Rowton, Joshua G.
The following data is extracted from Illustrated History of the State of Idaho.
One of the prominent farmers of Camas prairie is Joshua Graham Rowton, who was born in Benton County, Missouri, June 16, 1850. He is of English descent, his ancestors having been early settlers of Kentucky, where the family was founded by John Rowton, the grandfather of our subject. He afterward removed to Missouri and was numbered among the pioneers of that state. William Willis Rowton the father of Joshua, was born near Louisville, Kentucky, and when a young man accompanied the family on their emigration to Missouri. He made his home in Benton County but died at the early age of twenty-seven years. He married Martha Graham, who was left a widow with two little sons. She was ever faithfully devoted to her children and is still living, in her seventy-first year, her home being in Kansas. She has long been a member of the Baptist Church and is a most estimable lady.
Mr. Rowton of this review was only a year old when his father died. He had little opportunity for acquiring an education, and as the family lost all their property during the civil war his school privileges were necessarily more limited than would otherwise have been the case. However, reading and experience in the practical affairs of life have added greatly to his knowledge, and he is today a very well informed man. When fourteen years of age he removed with his mother to Kansas, and since that time has been dependent entirely upon his own resources for his livelihood, so that whatever success he has achieved is due entirely to his own efforts. In the fall of 1872 he removed to Montana, and the following year packed over the mountains to Camas prairie. Here he located the homestead upon which he now resides, a rich tract of land seven and a half miles northeast of Grangeville. Here, as the result of his industry and energy, he has now a fine country place, and from time to time has extended the boundaries of his farm until it now comprises six hundred acres. His cozy home, attractive grounds, good orchard and many other improvements all indicate the progressive spirit and good taste of the owner, who is regarded as one of the leading representatives of the agricultural interests in this part of the state. He follows general farming, but has given his attention chiefly to stock raising, including cattle, horses, sheep and hogs. He has had as many as three hundred head of cattle at one time, and in this branch of his business is meeting with very gratifying success.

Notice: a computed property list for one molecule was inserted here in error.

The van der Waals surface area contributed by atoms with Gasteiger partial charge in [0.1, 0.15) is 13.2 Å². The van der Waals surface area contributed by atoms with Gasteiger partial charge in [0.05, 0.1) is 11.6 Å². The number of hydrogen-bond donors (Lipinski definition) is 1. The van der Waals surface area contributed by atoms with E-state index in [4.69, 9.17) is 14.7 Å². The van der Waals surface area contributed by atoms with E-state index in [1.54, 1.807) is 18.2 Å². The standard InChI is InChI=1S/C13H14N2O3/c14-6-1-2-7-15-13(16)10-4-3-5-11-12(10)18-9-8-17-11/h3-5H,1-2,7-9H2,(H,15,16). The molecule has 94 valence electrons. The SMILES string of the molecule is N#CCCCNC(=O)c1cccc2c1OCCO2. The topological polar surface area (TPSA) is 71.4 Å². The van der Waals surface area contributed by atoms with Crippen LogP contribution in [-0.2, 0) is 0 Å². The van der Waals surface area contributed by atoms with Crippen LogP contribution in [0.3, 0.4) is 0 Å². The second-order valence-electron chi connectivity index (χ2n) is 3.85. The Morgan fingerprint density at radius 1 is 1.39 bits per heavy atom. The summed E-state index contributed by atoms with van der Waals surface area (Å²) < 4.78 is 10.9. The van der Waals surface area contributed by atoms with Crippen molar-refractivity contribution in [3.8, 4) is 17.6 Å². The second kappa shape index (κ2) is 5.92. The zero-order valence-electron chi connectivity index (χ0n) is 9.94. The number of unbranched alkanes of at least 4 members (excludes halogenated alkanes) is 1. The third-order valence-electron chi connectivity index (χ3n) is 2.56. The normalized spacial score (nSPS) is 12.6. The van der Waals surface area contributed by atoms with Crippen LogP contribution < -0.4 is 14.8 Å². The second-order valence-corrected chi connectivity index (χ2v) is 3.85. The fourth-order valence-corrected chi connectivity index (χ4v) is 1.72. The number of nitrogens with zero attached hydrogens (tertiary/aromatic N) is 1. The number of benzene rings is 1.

In 1877 Mr. Rowton was united in marriage to Miss Emma L. Clarke, a native of Ohio, and three children grace their union: Eva, Homer C. and Jessie. Mrs. Rowton is a cultured and amiable lady, and presides very gracefully over their hospitable home, being to her husband a worthy helpmeet.
Since coming to this state Mr. Rowton has been actively connected with many of the events which form its history. At the time the Nez Perces Indian war broke out he was at Mount Idaho, and was one of the first to volunteer in the service of quelling the uprising. He aided in building the stone fortifications at Mount Idaho and was one of the party that routed a band of Indians in that vicinity. He also served with General Custer in Texas in following a band of Indians who had captured a white woman on the Red river. After a long and arduous chase they overtook the Indians and rescued the woman, a fact of which the participants in the affairs have every reason to be proud.
In politics Mr. Rowton has also been an active factor. He belongs to a family of Republicans, and had an uncle who was a slaveholder in the south, but who nevertheless espoused the cause of the Union and fought in the northern army in support of the supremacy of the government at Washington. Our subject has always been a stanch advocate of the Grand Old Party, and in the fall of 1893 was elected on its ticket to the state legislature, where he served most creditably and was the chairman of the committee on roads and bridges. In 1896 he was again nominated, but the entire ticket met defeat in Idaho in that year. Mr. Rowton, however, has never been an office-seeker, preferring to devote his energies to his business interests. Socially he is a representative of the Odd Fellows society. Both he and his wife have a wide acquaintance on Camas prairie and are very favorably known.
Source: Illustrated History of the State of Idaho